The National Football League announced Tuesday that three cities threatened with losing their teams to Los Angeles will be allowed to ask team owners to block any proposed move.
Representatives of the three cities that could lose their franchises to Los Angeles will make presentations on their stadium proposals at a meeting of team owners Nov. 11 in New York.
The presentations by Oakland, St. Louis and San Diego will be made to a joint meeting of the league’s stadium, finance and Los Angeles relocation committees. NFL spokesman Brian McCarthy said no votes are scheduled next week.
He said it will be the first time officials of the three cities will be able to state their case before a broad group of owners. It will also be the first presentation of plans by Oakland to any owners’ group.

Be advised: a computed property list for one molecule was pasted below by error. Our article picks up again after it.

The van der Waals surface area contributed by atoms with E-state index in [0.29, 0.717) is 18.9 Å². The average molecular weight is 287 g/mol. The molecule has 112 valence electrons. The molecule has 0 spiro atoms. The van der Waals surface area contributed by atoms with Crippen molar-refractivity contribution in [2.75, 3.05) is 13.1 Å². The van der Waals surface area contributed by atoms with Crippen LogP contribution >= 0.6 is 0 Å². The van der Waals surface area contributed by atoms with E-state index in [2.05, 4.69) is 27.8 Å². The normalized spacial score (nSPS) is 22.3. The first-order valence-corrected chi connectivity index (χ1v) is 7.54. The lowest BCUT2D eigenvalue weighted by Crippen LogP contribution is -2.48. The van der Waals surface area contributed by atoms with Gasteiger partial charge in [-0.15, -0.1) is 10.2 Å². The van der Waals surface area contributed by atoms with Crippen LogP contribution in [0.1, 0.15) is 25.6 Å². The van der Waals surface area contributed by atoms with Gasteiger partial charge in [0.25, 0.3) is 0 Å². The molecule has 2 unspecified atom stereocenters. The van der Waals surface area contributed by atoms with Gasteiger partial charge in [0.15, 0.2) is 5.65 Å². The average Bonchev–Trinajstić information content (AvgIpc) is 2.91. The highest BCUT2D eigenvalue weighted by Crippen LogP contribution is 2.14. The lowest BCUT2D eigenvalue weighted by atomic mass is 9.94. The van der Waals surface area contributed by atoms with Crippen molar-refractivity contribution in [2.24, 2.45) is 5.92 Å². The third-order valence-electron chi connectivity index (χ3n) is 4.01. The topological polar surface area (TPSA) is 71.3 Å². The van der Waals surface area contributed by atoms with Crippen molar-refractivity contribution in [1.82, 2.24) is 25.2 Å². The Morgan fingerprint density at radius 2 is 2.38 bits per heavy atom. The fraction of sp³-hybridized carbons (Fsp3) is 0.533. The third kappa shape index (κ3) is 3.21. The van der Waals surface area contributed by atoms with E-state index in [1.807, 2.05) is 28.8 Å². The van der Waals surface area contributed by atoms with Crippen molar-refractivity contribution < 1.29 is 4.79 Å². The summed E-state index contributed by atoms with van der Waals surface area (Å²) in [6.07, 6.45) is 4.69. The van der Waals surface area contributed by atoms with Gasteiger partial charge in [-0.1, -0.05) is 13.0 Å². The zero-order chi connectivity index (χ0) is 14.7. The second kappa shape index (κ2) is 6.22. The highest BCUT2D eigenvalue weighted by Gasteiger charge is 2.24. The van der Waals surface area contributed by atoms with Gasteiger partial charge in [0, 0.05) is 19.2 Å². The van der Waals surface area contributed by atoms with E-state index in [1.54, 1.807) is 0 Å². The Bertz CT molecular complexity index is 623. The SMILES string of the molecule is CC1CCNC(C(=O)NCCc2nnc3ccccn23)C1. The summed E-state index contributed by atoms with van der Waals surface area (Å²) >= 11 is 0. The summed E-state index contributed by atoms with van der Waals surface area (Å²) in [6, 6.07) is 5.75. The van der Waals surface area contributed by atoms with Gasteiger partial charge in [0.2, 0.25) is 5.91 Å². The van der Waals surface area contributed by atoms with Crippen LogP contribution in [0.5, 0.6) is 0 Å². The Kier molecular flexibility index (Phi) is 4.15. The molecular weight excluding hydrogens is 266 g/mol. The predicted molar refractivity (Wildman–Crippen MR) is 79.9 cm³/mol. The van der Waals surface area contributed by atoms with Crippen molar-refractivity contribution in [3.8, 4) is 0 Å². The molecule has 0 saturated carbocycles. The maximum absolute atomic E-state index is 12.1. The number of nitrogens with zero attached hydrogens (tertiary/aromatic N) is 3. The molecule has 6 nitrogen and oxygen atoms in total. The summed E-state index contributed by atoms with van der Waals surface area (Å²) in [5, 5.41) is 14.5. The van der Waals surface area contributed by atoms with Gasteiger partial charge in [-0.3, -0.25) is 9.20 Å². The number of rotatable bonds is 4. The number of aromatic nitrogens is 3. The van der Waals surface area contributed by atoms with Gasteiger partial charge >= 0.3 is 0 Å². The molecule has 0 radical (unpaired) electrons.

In San Diego, the city and county have proposed building a 67,500-seat facility in Mission Valley, adjacent to Qualcomm Stadium, in an effort to keep the Chargers from leaving.
The Chargers have been asking for a new stadium for 15 years and have acquired land to build their own stadium in Carson, potentially in concert with the Oakland Raiders. Team special counsel Mark Fabiani said an environmental impact report for the Mission Valley proposal is likely to be struck down by the courts.
St. Louis Rams owner Stan Kroenke has proposed building a stadium in Inglewood.
The NFL has acknowledged efforts by St. Louis and the state of Missouri to create a stadium project to keep the Rams in town, and said it is further along the process than the Mission Valley plan.
Oakland did not appear to have a similar plan in the works until recently. On Monday, the city of Oakland announced the hiring of a consultant to study ways to finance a $900 million project without the use of taxpayer funds.
NFL owners are expected to decide early next year which, if any, teams will move to Los Angeles for the 2016 season.
— Wire reports